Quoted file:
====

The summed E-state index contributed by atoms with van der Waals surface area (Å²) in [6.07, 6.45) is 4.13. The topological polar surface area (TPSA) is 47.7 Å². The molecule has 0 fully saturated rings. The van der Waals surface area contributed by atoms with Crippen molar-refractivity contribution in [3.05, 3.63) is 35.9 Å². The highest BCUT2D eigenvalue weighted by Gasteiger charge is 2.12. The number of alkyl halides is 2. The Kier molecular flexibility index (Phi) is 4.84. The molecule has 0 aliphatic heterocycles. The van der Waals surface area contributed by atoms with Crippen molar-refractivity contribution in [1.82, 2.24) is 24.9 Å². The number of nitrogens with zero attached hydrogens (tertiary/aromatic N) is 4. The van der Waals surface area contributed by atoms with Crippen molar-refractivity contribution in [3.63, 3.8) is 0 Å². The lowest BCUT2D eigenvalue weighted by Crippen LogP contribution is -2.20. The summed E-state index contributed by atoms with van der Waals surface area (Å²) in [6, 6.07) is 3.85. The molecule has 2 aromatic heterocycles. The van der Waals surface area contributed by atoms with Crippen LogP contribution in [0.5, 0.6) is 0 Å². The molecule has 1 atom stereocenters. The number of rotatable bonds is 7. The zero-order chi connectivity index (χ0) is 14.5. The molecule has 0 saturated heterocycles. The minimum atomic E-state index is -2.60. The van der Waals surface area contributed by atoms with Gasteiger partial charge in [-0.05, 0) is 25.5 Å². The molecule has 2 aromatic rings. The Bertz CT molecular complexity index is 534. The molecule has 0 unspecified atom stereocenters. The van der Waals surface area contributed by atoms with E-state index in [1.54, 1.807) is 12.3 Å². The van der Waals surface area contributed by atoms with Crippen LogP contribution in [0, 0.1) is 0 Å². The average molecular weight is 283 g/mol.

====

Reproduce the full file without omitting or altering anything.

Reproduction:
The summed E-state index contributed by atoms with van der Waals surface area (Å²) in [6.07, 6.45) is 4.13. The topological polar surface area (TPSA) is 47.7 Å². The molecule has 0 fully saturated rings. The van der Waals surface area contributed by atoms with Crippen molar-refractivity contribution in [3.05, 3.63) is 35.9 Å². The highest BCUT2D eigenvalue weighted by Gasteiger charge is 2.12. The number of alkyl halides is 2. The Kier molecular flexibility index (Phi) is 4.84. The molecule has 0 aliphatic heterocycles. The van der Waals surface area contributed by atoms with Crippen molar-refractivity contribution in [1.82, 2.24) is 24.9 Å². The number of nitrogens with zero attached hydrogens (tertiary/aromatic N) is 4. The van der Waals surface area contributed by atoms with Crippen molar-refractivity contribution in [3.63, 3.8) is 0 Å². The lowest BCUT2D eigenvalue weighted by Crippen LogP contribution is -2.20. The summed E-state index contributed by atoms with van der Waals surface area (Å²) in [6, 6.07) is 3.85. The molecule has 2 aromatic heterocycles. The van der Waals surface area contributed by atoms with Crippen LogP contribution in [0.5, 0.6) is 0 Å². The molecule has 1 atom stereocenters. The number of rotatable bonds is 7. The zero-order chi connectivity index (χ0) is 14.5. The molecule has 0 saturated heterocycles. The minimum atomic E-state index is -2.60. The van der Waals surface area contributed by atoms with Gasteiger partial charge in [-0.05, 0) is 25.5 Å². The molecule has 2 aromatic rings. The Bertz CT molecular complexity index is 534. The molecule has 0 unspecified atom stereocenters. The van der Waals surface area contributed by atoms with E-state index in [1.54, 1.807) is 12.3 Å². The van der Waals surface area contributed by atoms with Crippen LogP contribution in [0, 0.1) is 0 Å². The average molecular weight is 283 g/mol.